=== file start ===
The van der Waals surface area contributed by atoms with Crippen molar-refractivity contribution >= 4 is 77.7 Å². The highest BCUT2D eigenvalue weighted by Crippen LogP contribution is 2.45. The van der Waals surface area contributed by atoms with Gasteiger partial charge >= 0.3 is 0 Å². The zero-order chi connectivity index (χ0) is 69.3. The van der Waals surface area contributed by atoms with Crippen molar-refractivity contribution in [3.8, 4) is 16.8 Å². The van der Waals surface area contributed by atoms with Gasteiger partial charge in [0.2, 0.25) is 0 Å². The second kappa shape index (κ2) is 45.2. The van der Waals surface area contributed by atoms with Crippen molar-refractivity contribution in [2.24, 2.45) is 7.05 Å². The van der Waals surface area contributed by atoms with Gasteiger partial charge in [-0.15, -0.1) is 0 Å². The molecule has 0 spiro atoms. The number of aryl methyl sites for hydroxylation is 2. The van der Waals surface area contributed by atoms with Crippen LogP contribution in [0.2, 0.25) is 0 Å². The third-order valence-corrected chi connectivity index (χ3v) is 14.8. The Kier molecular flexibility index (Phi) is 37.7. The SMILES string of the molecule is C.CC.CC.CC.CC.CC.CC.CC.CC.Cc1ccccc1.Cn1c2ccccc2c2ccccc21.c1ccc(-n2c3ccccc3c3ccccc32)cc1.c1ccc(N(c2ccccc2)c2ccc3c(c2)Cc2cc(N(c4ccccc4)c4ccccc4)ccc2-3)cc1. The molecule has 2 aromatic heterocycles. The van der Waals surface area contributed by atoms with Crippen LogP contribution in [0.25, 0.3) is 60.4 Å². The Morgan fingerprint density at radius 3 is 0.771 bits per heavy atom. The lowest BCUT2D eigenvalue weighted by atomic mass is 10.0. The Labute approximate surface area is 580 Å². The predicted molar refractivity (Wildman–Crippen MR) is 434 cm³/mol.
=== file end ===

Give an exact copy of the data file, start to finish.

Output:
The van der Waals surface area contributed by atoms with Crippen molar-refractivity contribution >= 4 is 77.7 Å². The highest BCUT2D eigenvalue weighted by Crippen LogP contribution is 2.45. The van der Waals surface area contributed by atoms with Gasteiger partial charge >= 0.3 is 0 Å². The zero-order chi connectivity index (χ0) is 69.3. The van der Waals surface area contributed by atoms with Crippen molar-refractivity contribution in [3.8, 4) is 16.8 Å². The van der Waals surface area contributed by atoms with Gasteiger partial charge in [0.2, 0.25) is 0 Å². The second kappa shape index (κ2) is 45.2. The van der Waals surface area contributed by atoms with Crippen molar-refractivity contribution in [2.24, 2.45) is 7.05 Å². The van der Waals surface area contributed by atoms with Gasteiger partial charge in [-0.15, -0.1) is 0 Å². The molecule has 0 spiro atoms. The number of aryl methyl sites for hydroxylation is 2. The van der Waals surface area contributed by atoms with Crippen LogP contribution in [0.2, 0.25) is 0 Å². The third-order valence-corrected chi connectivity index (χ3v) is 14.8. The Kier molecular flexibility index (Phi) is 37.7. The SMILES string of the molecule is C.CC.CC.CC.CC.CC.CC.CC.CC.Cc1ccccc1.Cn1c2ccccc2c2ccccc21.c1ccc(-n2c3ccccc3c3ccccc32)cc1.c1ccc(N(c2ccccc2)c2ccc3c(c2)Cc2cc(N(c4ccccc4)c4ccccc4)ccc2-3)cc1. The molecule has 2 aromatic heterocycles. The van der Waals surface area contributed by atoms with Crippen LogP contribution in [0.25, 0.3) is 60.4 Å². The Morgan fingerprint density at radius 3 is 0.771 bits per heavy atom. The lowest BCUT2D eigenvalue weighted by atomic mass is 10.0. The Labute approximate surface area is 580 Å². The predicted molar refractivity (Wildman–Crippen MR) is 434 cm³/mol.